Om Malik offers a guest post by Jesse Kopelman:
The business model I envision for Skype could be generalized as Centrex service. The idea behind Centrex is you want the benefits of a PBX but not the cost of buying the equipment and the hassle of maintaining it. So, you get a company (usually your local phone company) to do these things for you and send you a monthly bill. What are the benefits of a PBX? The most common are things like voicemail, being able call the other people on the PBX for free, and the cost savings of being able to efficiently share a smaller number of lines than users. Funny how those things are pretty much what you get from using Skype. What is more, most PBX/Centrex users have fancy phones that let them have multiple simultaneous calls and make it easy to conference calls together functionality found in the Skype client.
Skype goes beyond the traditional PBX features with its support for IM and ability to share contact information with other applications. These features are exactly the selling points of the newest software based PBX systems. The IM thing especially, as it ties into something called presence. The thing that gives Skype a huge advantage over say the latest Avaya PBX is that you automatically get the advantage of having millions of existing users on the same PBX as you and it costs nothing to add more. Meanwhile, with a traditional PBX/Centrex solution you are going to be paying a monthly fee for each and every user and you dont even want to think about what it would cost to have 3 million simultaneous users.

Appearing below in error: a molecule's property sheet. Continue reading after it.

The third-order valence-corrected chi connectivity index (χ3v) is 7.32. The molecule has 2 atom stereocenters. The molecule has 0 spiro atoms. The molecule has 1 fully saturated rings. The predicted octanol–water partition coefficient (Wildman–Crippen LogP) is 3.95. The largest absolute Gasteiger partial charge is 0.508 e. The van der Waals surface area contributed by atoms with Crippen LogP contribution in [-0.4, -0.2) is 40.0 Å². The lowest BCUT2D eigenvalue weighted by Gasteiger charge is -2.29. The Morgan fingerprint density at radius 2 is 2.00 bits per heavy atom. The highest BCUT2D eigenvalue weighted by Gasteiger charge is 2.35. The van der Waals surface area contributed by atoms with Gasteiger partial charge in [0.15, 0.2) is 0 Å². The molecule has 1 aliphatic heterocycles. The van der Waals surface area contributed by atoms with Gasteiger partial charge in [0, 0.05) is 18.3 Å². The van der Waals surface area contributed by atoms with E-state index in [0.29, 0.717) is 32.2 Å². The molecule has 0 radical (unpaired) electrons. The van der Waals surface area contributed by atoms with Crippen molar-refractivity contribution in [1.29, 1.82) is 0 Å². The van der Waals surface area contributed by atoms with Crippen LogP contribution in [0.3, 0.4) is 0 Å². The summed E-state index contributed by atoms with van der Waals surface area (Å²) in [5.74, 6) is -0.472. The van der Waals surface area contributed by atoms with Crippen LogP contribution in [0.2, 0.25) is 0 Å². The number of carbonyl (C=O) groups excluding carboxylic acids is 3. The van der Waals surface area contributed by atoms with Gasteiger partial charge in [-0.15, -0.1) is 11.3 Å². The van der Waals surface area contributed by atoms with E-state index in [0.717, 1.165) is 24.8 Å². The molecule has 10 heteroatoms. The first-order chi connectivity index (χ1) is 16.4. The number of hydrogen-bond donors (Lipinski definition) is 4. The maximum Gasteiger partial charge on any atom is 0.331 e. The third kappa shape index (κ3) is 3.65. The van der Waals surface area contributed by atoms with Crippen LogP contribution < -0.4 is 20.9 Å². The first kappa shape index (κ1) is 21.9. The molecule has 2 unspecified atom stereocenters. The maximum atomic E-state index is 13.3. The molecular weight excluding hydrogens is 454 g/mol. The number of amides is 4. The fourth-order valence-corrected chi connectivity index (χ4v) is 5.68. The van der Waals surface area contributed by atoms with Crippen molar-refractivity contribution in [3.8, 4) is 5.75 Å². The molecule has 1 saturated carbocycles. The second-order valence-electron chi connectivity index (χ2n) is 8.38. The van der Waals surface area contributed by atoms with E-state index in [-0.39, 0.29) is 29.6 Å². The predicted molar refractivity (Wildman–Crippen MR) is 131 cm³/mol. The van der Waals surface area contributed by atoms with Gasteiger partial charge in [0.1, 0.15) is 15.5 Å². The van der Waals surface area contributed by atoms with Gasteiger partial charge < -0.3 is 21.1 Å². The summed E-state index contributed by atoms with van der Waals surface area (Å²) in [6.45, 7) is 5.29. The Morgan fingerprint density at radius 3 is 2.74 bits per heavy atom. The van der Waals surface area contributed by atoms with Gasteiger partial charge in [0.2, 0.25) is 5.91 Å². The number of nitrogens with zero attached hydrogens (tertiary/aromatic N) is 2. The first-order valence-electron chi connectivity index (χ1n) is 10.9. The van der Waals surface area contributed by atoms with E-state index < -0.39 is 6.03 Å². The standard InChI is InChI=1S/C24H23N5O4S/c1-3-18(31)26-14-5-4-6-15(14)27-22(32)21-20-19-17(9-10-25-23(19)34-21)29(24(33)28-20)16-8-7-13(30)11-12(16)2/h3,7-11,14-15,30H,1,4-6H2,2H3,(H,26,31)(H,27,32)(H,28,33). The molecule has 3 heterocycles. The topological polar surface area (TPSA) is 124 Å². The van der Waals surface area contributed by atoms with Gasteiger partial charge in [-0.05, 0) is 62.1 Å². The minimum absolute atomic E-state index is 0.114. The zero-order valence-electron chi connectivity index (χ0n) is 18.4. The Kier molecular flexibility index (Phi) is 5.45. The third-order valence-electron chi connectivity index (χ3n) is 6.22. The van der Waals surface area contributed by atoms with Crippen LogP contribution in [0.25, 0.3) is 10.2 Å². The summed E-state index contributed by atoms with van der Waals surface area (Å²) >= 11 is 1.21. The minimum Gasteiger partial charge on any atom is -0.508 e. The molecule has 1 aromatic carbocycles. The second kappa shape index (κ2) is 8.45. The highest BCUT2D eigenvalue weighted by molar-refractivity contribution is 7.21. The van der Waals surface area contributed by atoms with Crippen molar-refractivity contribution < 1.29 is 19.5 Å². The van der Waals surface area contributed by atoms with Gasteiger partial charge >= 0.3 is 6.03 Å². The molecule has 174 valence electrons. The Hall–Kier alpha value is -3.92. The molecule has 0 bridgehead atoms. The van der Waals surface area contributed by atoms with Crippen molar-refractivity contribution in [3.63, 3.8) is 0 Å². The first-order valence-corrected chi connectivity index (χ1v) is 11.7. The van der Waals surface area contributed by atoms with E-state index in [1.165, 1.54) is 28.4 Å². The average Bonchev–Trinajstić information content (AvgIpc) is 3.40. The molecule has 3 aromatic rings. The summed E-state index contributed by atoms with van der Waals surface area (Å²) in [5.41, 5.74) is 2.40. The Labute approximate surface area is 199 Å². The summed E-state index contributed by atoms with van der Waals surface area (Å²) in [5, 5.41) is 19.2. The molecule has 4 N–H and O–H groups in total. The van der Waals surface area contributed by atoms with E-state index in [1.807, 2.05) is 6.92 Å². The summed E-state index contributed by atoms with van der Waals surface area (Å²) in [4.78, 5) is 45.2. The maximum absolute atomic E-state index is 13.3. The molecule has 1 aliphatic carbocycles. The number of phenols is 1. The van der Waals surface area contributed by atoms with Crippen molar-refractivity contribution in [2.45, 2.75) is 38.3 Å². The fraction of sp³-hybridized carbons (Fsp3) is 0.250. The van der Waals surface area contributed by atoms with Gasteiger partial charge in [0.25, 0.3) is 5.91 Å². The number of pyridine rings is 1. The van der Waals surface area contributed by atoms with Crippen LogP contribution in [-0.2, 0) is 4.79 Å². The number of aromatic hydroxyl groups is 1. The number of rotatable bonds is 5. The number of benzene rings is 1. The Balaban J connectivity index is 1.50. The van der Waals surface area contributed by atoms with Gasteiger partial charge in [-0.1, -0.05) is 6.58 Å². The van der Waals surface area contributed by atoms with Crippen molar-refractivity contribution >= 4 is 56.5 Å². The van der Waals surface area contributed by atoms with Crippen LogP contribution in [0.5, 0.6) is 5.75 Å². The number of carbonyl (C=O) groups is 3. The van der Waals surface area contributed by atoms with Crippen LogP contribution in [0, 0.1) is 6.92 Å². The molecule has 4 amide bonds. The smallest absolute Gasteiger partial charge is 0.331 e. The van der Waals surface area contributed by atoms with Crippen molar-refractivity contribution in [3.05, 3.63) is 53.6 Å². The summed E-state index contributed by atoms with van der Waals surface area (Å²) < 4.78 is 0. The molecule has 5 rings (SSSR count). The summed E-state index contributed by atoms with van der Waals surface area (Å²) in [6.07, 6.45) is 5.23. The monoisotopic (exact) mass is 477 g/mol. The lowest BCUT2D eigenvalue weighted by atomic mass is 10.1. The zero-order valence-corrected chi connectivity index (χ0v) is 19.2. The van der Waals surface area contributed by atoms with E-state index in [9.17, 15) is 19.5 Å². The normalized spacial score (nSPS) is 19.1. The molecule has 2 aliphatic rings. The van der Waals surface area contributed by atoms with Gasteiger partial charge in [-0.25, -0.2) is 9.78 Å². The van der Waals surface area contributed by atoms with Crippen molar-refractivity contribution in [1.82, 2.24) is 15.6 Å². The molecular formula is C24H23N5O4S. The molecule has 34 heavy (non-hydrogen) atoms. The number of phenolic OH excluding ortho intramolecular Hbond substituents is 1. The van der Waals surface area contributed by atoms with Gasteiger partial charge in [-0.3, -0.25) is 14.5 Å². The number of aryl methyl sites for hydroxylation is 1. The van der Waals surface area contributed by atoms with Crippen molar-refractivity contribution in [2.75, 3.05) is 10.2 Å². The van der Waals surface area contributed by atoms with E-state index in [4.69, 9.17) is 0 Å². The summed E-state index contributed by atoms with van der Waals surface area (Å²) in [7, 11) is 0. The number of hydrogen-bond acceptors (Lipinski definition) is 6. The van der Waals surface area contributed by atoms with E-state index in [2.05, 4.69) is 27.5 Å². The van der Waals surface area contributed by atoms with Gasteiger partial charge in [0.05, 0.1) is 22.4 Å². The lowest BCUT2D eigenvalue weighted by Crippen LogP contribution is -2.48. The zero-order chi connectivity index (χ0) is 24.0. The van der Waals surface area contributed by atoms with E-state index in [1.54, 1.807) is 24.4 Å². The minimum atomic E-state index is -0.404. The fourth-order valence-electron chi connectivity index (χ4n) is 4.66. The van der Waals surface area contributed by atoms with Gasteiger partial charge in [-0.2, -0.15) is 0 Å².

This post by Nivi reminded me of David Gelernter’s idea of Mirror Worlds:
Want to know what the blog-o-sphere will look like in 2015?
Look at the virtual worlds of todays Massively Multiplayer Online Games (MMOGs) like Second Life.
Want to know why everyone will have a blog tommorrow, just like everyone has an email address today?
Because your blog will be your avatar in virtual reality. And you cant play in virtual reality without an avatar. So youre gonna need a blog, baby.
When you blog today, you are participating in a Massively Multiplayer Online Conversation (MMOC). Todays text blogs are like the text-based MUD games of yesteryear. These MUDs eventually grew up to become todays 3-d MMOGs. And inna future, blogs will grow up from text to audio to video. And blogs will come to resemble the avatars in todays MMOGs.
Jeremy Zawodny of Yahoo writes in the context of its My Web 2.0:
everyone I know is an expert… in something. If I have questions about electronics or radios, I’d ask my Dad. He’s always looking at that stuff on-line. Astronomy and Astrophotography? My Uncle. Construction and remodeling? My brother in law. Real estate? A couple of my old college friends. The list goes on.
The point is that for most topics I might want to know more about, I already know someone that’s smarter than me on the subject. I have my very own community of experts (we all do). I just need a way to tap into their accumulated experience.
My Web 2.0, the latest release of our My Web service might just be what they need. It gives *them* an easy way to bookmark, annotate, tag, and share sites they discover. And it gives *me* a way to get at their stuff. I can subscribe to an RSS feed of someone’s newest bookmarks, or maybe just those sites they tag as “funny” or “real estate.” I can search my entire community’s bookmarks. Or I can just start tag surfing to see what turns up.
Think of this as the Memex.
[via Sadagopan] Jason Fried writes:
The most innovative software designed over the next 10 years will 1. be web-based, 2. will come from small teams, 3. will come from self-funded companies, and 4. will be for the side-business or 1-10 person business market.